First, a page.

Two things have to happen to get universal broadband coverage. First, it's going to take government grant, loans and municipal bonds, efficiently distributed. The risible National Broadband Map stands in the way of efficiency, and there's insufficient money appropriated to do what needs to be done.

Second, incumbents need to lead, follow or get out of the way. That means accepting competition in the patches they cherry-picked from entities that serve the outlying areas. One-touch Make-Ready helps. But states and the FCC need to step up and remove other opportunites for incumbents to gum up the process of others serving the unserved. Also, future grant programs should not automatically exclude areas that are already covered, in the interest of serving those that aren't.
brooks7 3/12/2020 | 12:28:29 PM
Once more into the breach... So, I have advocated here for years for us to change methods of approaching 100% broadband connectivity.  This article points out a number of challenges with how things are measured and dealt with.  We don't really have an effective map nor way of dealing with how money is spent.  Carriers look to maximize their ROI and rural broadband is not it.  It never will be it.  We have to acknowledge that and understand that this makes the notion of incentives very difficult.  Carriers are large organizations with lots of clever people who will figure out the best way to game the system.  There is nothing wrong with that, but we keep trying to make systems and they keep finding ways to game them.

In the telecom world in the US, we have dealt with this before.  The solution that they found then can work today and I advocate that it is our best path forward.  That is to make Broadband a Universal Service.  This would mandate the instalation of technologies to every residence in the US at a minimum speed and if not available, fines would be levied.  I think our current notion of rate cap could apply and then we just need to work out the subsidies required to make this a reasonable business for all involved.  We would have to create the notion of a Broadband Carrier of Last Resort and also work out the tariff details.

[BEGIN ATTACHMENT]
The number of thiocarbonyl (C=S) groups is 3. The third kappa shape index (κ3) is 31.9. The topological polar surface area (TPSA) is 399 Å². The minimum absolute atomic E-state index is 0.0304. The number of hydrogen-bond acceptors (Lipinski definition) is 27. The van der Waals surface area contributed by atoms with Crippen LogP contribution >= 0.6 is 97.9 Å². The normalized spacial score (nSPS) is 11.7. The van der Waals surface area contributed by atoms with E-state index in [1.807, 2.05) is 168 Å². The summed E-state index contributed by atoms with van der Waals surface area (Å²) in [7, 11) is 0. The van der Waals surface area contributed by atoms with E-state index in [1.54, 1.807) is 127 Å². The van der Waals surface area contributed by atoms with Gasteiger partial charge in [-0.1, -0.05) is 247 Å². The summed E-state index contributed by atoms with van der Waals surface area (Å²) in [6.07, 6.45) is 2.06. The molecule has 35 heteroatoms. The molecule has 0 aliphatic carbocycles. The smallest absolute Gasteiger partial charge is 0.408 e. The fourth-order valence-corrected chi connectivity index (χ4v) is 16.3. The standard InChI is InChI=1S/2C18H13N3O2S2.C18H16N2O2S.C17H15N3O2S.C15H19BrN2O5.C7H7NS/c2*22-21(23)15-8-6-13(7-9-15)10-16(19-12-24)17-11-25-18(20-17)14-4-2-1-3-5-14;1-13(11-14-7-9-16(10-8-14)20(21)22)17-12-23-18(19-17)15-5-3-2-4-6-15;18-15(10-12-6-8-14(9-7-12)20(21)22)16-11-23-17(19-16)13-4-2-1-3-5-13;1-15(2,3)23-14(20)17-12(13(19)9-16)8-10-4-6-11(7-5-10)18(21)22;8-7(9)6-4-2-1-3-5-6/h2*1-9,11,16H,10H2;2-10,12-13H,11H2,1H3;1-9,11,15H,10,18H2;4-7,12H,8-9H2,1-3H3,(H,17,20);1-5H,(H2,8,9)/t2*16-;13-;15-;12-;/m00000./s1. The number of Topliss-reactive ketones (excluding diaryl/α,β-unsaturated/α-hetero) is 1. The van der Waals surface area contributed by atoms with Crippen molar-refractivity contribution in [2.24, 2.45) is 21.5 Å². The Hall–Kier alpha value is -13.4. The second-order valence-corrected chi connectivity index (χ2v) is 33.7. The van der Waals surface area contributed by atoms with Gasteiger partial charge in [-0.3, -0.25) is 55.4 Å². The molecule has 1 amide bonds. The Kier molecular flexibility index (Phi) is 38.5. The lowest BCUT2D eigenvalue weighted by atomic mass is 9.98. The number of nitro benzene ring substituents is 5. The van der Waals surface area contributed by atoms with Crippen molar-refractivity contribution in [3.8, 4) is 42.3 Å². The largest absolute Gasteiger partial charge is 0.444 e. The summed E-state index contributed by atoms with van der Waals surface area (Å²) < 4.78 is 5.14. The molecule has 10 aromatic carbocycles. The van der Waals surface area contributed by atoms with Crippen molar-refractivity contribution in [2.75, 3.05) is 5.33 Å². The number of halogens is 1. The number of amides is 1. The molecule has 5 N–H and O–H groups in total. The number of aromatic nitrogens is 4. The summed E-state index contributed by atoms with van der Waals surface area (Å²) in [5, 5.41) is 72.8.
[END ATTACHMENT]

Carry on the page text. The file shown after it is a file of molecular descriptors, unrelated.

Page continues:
CSPs keep trying to make Internet more than a commodity utility and have failed at every turn.  It is time to turn broadband into a true utility and regulate it into existence for everyone.

One last thing.  We have been arguing about Net Neutrality and I belmieve that Carriers have done so to avoid this discussion.  As far as I can tell, the implementation and repeal of Title II light has done nothing.  Things are the same as they have ever been.  I think it is time to implement Title II in its fullest extent here.  The one thing is that cable would be involved and part of this system.  I recognize that no Communications Service Provider wants this and that will skew the view of those here that serve that community.  But remember, the IOCs have about 3% of the lines and tend to have some of the best broadband service in the world.  If we fragment broadband that way, all we are doing is adding money to the bottom line of equipment companies.  If you think about it, you will end up with 100s or 1000s of buyers with little leverage.

TL:DR - Make Broadband a Universal Service.  I would mandate a 100Mb/s symmetric service.

seven